It’s not just a, ‘Hey, we created an easy way to capture a video and attach it into Asana.’ We’ve gone to take that unstructured data about work — which is how I think about conversations, or people just sharing video clips — and we’ve made it structured, accountable and retrievable …

Where I think we’re different is the most important piece, which is applying the video content — the transcript, the words — and making them an accountable part of the plan of record in the Asana work graph.

Hood believes this asynchronous video capability will become even more important as some workers return to their offices, while others continue working from other locations. He explains:

One way to think of async video is, it’s a way to level the playing field between those who are in the office, and can have those conversations in real time to get context, and those who are not — without having to get everybody together on a Zoom call. That’s one of the pain points that we’ve seen in some of these hybrid working environments. So it’s a hybrid tool for a hybrid office environment.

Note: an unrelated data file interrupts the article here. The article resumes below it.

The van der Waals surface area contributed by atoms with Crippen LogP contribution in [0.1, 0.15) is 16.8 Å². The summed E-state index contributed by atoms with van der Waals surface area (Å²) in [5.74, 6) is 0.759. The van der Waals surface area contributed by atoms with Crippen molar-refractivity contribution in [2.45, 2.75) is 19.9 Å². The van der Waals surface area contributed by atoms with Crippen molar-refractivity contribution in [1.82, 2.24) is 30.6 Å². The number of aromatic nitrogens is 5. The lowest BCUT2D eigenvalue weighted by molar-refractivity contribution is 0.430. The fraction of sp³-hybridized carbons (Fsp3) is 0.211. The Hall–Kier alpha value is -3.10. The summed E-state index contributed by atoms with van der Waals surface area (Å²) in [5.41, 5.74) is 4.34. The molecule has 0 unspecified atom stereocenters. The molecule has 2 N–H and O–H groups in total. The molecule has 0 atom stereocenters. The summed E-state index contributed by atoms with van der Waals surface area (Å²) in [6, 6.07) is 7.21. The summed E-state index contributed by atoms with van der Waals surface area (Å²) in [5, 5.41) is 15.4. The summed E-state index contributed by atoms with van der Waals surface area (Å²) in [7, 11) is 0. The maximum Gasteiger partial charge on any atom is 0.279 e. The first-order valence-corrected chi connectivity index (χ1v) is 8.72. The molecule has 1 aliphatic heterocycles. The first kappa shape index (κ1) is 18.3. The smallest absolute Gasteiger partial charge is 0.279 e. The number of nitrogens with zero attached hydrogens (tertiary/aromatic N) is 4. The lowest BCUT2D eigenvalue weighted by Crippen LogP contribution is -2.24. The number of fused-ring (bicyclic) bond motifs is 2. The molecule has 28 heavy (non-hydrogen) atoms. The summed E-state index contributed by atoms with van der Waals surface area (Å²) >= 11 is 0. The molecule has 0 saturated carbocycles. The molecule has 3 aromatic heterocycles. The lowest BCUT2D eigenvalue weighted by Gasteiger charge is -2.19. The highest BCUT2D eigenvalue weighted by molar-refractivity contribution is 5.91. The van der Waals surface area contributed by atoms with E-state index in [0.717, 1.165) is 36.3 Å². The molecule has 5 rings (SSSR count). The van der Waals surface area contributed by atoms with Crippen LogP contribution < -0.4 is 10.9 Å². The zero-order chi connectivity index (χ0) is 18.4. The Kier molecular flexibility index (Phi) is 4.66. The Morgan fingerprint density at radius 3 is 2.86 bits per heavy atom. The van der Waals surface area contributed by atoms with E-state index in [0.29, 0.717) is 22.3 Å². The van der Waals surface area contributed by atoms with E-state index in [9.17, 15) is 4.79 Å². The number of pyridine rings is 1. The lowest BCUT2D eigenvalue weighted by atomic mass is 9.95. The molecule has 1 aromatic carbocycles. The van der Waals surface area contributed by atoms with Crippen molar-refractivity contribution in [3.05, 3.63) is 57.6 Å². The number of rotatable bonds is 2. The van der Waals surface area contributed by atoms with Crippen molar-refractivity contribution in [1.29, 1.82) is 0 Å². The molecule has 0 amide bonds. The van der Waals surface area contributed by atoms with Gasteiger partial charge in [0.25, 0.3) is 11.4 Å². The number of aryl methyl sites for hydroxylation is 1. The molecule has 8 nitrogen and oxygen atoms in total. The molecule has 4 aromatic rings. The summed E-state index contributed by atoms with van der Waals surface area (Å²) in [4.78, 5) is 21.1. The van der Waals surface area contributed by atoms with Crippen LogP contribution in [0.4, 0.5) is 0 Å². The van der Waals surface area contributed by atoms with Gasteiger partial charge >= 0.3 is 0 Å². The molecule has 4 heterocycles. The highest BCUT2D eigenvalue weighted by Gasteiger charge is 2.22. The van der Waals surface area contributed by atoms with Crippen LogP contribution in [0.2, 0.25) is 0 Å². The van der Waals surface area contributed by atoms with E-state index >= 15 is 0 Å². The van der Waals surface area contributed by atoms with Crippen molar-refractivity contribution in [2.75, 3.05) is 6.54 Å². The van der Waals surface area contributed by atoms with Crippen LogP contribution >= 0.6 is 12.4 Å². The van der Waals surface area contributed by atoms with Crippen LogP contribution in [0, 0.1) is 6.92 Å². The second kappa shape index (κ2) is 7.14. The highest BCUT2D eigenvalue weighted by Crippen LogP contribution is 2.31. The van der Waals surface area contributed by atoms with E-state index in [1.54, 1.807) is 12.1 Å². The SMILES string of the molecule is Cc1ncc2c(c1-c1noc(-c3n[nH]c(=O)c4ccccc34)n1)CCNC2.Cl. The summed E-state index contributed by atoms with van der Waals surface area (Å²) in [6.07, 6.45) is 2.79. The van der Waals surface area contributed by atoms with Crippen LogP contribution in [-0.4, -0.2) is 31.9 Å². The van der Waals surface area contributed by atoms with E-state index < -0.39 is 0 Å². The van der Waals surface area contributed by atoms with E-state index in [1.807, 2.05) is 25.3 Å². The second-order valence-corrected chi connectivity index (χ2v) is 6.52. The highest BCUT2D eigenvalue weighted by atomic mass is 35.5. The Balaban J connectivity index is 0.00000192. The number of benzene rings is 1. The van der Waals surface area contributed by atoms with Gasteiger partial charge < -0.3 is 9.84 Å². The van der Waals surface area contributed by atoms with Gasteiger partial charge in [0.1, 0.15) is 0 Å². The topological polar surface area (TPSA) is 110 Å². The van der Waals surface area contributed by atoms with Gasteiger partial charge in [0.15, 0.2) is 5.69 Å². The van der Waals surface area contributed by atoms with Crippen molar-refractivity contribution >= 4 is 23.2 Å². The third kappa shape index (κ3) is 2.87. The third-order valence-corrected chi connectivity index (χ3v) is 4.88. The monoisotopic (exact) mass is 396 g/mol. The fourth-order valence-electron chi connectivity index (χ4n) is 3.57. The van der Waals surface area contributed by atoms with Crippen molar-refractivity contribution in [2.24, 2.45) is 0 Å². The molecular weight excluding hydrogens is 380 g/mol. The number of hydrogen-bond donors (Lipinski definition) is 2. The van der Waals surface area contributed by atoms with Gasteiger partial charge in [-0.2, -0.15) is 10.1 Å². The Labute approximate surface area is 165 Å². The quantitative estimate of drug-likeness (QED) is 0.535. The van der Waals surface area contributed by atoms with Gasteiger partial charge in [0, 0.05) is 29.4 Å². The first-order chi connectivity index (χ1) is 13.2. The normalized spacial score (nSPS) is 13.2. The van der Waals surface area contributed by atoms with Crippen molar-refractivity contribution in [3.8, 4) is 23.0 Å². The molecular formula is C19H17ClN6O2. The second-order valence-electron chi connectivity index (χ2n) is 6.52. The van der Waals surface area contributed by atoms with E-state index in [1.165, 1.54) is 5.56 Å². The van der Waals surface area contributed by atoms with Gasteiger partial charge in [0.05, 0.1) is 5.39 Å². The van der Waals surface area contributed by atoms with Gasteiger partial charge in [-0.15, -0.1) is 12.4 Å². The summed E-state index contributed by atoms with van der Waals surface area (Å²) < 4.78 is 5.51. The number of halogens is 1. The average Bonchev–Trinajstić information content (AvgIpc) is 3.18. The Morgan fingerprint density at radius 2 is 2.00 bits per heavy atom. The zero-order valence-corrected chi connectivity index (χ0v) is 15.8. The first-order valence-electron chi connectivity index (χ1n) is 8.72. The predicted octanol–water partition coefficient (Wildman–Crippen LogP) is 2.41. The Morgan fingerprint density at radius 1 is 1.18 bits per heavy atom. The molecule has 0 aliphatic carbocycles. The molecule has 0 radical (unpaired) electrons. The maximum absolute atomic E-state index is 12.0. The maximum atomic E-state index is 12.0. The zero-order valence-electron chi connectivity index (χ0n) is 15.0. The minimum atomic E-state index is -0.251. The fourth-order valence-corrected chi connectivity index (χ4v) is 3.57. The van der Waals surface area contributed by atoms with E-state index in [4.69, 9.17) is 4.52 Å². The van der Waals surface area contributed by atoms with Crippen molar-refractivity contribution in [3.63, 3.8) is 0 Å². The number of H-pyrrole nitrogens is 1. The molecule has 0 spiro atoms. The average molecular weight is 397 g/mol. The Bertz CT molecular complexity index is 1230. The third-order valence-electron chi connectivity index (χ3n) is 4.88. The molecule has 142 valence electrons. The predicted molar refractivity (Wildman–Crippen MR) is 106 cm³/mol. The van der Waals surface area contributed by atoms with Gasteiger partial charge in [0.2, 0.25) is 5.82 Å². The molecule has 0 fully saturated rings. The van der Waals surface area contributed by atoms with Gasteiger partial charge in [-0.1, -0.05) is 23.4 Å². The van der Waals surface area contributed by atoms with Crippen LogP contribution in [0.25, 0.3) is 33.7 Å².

Other new capabilities announced this week include:

  • A new desktop app, providing an alternative to the existing browser and mobile apps for when users don’t want to be bothered by notifications so that they can focus on the work in hand.
  • An upgrade to the My Tasks personal prioritization system allows users to organize work into Kanban, list or calendar views, and adds automation options. Users can set rules to automatically organize tasks based on a due date or when a teammate has completed work that unblocks a dependent task.
  • Integration with smart calender app Clockwise, which automatically schedules priority tasks from Asana by blocking out time in the user’s Google Calendar.

100,000 paying customers, eyeing 50% annual growth

Timed to coincide with yesterday’s Focus and Flow Summit virtual event, this week’s announcements follow on from last week’s launch of Universal Reporting, an enterprise-wide view of all the various work projects and tasks across an organization. That launch adds the final, executive-level view that co-founder Justin Rosenstein described to diginomica in our first encounter with the startup more than two years ago.